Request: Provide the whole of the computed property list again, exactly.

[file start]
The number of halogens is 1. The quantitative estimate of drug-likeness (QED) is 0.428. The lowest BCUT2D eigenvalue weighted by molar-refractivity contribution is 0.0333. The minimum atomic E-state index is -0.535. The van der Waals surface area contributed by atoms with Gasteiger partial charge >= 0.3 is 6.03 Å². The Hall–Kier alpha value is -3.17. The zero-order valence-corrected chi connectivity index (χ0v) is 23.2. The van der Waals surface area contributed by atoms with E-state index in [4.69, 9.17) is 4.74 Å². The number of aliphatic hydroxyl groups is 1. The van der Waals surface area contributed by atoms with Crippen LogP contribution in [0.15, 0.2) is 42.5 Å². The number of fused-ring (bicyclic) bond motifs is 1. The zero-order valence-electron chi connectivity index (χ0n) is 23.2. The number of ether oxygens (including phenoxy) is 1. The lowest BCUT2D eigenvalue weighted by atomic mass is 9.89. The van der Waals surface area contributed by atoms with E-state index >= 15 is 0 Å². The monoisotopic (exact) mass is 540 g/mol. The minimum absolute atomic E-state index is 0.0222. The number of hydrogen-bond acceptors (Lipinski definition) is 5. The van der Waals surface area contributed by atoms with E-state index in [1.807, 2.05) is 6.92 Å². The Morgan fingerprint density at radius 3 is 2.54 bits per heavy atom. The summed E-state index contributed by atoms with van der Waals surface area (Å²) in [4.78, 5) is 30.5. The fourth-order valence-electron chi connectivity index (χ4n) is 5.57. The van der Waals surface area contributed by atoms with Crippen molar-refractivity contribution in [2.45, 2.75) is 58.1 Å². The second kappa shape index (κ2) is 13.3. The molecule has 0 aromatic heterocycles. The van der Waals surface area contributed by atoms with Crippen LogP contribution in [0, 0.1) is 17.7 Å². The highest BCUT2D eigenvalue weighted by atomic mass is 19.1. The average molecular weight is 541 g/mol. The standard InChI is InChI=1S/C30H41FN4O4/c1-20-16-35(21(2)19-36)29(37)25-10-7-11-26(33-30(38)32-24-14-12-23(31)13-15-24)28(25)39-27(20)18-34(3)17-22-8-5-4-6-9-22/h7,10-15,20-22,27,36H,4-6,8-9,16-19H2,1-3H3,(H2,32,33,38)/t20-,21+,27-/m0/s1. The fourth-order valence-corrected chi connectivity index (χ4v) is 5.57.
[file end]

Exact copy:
The number of halogens is 1. The quantitative estimate of drug-likeness (QED) is 0.428. The lowest BCUT2D eigenvalue weighted by molar-refractivity contribution is 0.0333. The minimum atomic E-state index is -0.535. The van der Waals surface area contributed by atoms with Gasteiger partial charge >= 0.3 is 6.03 Å². The Hall–Kier alpha value is -3.17. The zero-order valence-corrected chi connectivity index (χ0v) is 23.2. The van der Waals surface area contributed by atoms with E-state index in [4.69, 9.17) is 4.74 Å². The number of aliphatic hydroxyl groups is 1. The van der Waals surface area contributed by atoms with Crippen LogP contribution in [0.15, 0.2) is 42.5 Å². The number of fused-ring (bicyclic) bond motifs is 1. The zero-order valence-electron chi connectivity index (χ0n) is 23.2. The number of ether oxygens (including phenoxy) is 1. The lowest BCUT2D eigenvalue weighted by atomic mass is 9.89. The van der Waals surface area contributed by atoms with E-state index >= 15 is 0 Å². The monoisotopic (exact) mass is 540 g/mol. The minimum absolute atomic E-state index is 0.0222. The number of hydrogen-bond acceptors (Lipinski definition) is 5. The van der Waals surface area contributed by atoms with E-state index in [1.807, 2.05) is 6.92 Å². The Morgan fingerprint density at radius 3 is 2.54 bits per heavy atom. The summed E-state index contributed by atoms with van der Waals surface area (Å²) in [4.78, 5) is 30.5. The fourth-order valence-electron chi connectivity index (χ4n) is 5.57. The van der Waals surface area contributed by atoms with Crippen molar-refractivity contribution in [2.45, 2.75) is 58.1 Å². The second kappa shape index (κ2) is 13.3. The molecule has 0 aromatic heterocycles. The van der Waals surface area contributed by atoms with Crippen LogP contribution in [0, 0.1) is 17.7 Å². The highest BCUT2D eigenvalue weighted by atomic mass is 19.1. The average molecular weight is 541 g/mol. The standard InChI is InChI=1S/C30H41FN4O4/c1-20-16-35(21(2)19-36)29(37)25-10-7-11-26(33-30(38)32-24-14-12-23(31)13-15-24)28(25)39-27(20)18-34(3)17-22-8-5-4-6-9-22/h7,10-15,20-22,27,36H,4-6,8-9,16-19H2,1-3H3,(H2,32,33,38)/t20-,21+,27-/m0/s1. The fourth-order valence-corrected chi connectivity index (χ4v) is 5.57.